Stryker Orthopedics to pay for out of pocket expenses for Rejuvenate and ABG II hip patients

stryker-hip-implant-recall-rejuvenate-hip-2The Stryker Rejuvenate and ABG hip implant was recalled in July of 2012. These hips are failing at a high rate as a result of leaching of chromium and cobalt from the double modular neck of the implant. The joints in the modular neck components are corroding due to micro motion in the joints. The micro motion in the joint causes fretting and corrosion. This is a design defect in the product. Stryker had sent doctors promotional material stating that: “Laboratory testing demonstrates the compatibility of these materials without concern for fretting and corrosion.” So doctors had no reason to suspect that these hip implants were bad

This is why we think that Stryker will be held legally liable in the lawsuits that we are bringing against Stryker.

Patients with the Rejuvenate and ABG II hip implant are suffering from adverse reactions to the metal contamination that frequently require revision of the hip. These adverse reactions include inflammation, pain, limitation of motion, fluid in the hip compartment, damage to tissue in the hip compartment and damage to the bone.

The long term effect of this metal toxicity on the body is not well understood by doctors at this point. However, long term exposure to metal ions may have systemic effects on the nervous system or other organs in the body.

Stryker which is a division of Howmedica has contracted with an insurance adjusting firm called Broadspire to pay for out of pocket expenses not covered by insurance for Rejuvenate ABG II patients who need to pay for blood testing for metal levels or surgeries to replace the Rejuvenate ABG II hip implants. Broadspire is the same company that is paying out of pocket expenses for the DePuy ASR metal hip implant that was recalled in August 2010.

Initially, at the time of recall Stryker was not recommending that all Rejuvenate ABG II patients get regular blood testing for cobalt chromium levels. Recently, Stryker has changed its recommendations to include regular chromium cobalt blood testing every six months or once a year.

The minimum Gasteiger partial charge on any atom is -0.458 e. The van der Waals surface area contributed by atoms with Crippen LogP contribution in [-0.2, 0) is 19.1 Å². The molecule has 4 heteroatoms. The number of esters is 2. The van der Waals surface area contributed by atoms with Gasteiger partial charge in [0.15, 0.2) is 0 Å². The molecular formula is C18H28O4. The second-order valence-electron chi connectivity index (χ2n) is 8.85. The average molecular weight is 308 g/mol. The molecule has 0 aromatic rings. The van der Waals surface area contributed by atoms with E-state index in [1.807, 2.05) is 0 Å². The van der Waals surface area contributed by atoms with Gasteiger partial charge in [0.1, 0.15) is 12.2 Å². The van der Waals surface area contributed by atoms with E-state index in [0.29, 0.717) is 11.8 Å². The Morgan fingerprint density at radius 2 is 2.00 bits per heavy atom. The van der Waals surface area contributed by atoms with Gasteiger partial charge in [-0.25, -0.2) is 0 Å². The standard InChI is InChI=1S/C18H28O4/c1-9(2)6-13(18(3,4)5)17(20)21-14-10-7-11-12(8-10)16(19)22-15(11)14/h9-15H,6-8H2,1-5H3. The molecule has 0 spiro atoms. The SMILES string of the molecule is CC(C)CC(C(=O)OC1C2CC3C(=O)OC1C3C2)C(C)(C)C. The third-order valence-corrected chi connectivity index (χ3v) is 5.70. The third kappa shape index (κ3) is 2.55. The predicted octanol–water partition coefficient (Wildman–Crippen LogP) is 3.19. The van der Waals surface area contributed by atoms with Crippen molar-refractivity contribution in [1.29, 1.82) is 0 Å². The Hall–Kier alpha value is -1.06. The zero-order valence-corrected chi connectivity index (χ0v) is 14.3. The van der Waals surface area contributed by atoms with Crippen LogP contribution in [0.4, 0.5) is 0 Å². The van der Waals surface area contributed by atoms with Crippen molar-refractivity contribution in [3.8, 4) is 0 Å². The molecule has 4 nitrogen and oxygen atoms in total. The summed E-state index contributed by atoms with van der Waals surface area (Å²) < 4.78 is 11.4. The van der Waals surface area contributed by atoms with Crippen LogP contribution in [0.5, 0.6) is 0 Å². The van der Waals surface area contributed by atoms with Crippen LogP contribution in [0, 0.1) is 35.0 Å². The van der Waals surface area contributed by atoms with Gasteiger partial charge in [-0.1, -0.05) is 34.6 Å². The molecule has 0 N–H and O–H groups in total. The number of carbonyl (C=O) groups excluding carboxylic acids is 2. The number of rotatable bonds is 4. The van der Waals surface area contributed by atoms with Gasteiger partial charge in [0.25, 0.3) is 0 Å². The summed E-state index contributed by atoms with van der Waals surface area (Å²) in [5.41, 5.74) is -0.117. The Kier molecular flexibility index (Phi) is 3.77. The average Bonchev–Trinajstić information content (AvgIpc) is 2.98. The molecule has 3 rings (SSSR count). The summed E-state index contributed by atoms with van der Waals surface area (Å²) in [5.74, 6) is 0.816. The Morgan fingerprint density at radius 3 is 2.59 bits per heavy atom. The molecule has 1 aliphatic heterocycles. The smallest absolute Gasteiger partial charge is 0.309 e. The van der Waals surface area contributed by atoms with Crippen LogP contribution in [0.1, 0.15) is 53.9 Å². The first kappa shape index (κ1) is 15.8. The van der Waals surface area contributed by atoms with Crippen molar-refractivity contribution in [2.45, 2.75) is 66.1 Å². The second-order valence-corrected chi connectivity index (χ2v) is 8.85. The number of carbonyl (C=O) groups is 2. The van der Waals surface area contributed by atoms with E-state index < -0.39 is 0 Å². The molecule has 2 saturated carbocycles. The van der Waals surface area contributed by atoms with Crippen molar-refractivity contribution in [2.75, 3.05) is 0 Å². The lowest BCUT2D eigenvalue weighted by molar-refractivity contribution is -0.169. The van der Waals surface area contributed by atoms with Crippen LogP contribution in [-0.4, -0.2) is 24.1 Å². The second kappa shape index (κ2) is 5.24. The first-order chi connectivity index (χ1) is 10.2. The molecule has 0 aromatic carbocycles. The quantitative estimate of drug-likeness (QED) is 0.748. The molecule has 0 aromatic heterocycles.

About twenty thousand Stryker Rejuvenate ABG II hips were implanted since 2009 when then the product was put on the market. The revision or reoperation rate is rapidly rising and it is possible that most patients will require replacement surgery.

Our office is representing Rejuvenate ABG II patients in lawsuits against Stryker and we are assisting patients in obtaining reimbursement for out of pocket costs and blood testing through the program with Broadspire. We expect that these lawsuits will be successful based upon the unreasonably high failure rate of these implants and the misrepresentation by Stryker that the hips would not be subject to fretting and corrosion.


The Stryker Rejuvenate Hip Recall for metal toxicity was a surprise to many patients and doctors because it is not a metal on metal hip. In fact, many patients selected this hip to avoid the metallosis problem that has been in the news for the last two years since the DePuy ASR metal on metal recall in August of 2010.

The Stryker Rejuvenate hip is made with a ceramic ball and a polyethylene liner in the acetabular cup. The recalled DePuy ASR and the recalled Smith & Nephew R3 hips both have a metal ball and a metal cup which is called a metal on metal articulation. The problem with the metal on metal hips is that the metal on metal interface generates metallic debris that is toxic to the tissues in the hip compartment causing fluid buildup, tissue damage, and failure of the implant.